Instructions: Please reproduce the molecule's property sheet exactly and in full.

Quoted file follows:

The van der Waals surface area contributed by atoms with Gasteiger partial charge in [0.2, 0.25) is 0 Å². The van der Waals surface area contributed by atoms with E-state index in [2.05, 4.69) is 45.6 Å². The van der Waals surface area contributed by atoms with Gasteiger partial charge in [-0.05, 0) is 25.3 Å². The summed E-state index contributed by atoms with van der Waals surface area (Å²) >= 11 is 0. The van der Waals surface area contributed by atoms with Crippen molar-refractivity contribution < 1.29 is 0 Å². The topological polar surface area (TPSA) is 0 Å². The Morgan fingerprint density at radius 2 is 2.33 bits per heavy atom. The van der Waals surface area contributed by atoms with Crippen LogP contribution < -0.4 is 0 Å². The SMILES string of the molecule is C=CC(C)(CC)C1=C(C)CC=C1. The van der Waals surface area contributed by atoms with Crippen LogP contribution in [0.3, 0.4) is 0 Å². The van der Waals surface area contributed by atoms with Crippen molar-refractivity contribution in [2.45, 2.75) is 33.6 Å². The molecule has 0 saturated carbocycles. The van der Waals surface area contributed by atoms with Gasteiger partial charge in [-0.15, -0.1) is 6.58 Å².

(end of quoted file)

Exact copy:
The van der Waals surface area contributed by atoms with Gasteiger partial charge in [0.2, 0.25) is 0 Å². The van der Waals surface area contributed by atoms with E-state index in [2.05, 4.69) is 45.6 Å². The van der Waals surface area contributed by atoms with Gasteiger partial charge in [-0.05, 0) is 25.3 Å². The summed E-state index contributed by atoms with van der Waals surface area (Å²) >= 11 is 0. The van der Waals surface area contributed by atoms with Crippen molar-refractivity contribution < 1.29 is 0 Å². The topological polar surface area (TPSA) is 0 Å². The Morgan fingerprint density at radius 2 is 2.33 bits per heavy atom. The van der Waals surface area contributed by atoms with Crippen LogP contribution < -0.4 is 0 Å². The SMILES string of the molecule is C=CC(C)(CC)C1=C(C)CC=C1. The van der Waals surface area contributed by atoms with Crippen LogP contribution in [0.3, 0.4) is 0 Å². The van der Waals surface area contributed by atoms with Crippen molar-refractivity contribution in [2.45, 2.75) is 33.6 Å². The molecule has 0 saturated carbocycles. The van der Waals surface area contributed by atoms with Gasteiger partial charge in [-0.15, -0.1) is 6.58 Å².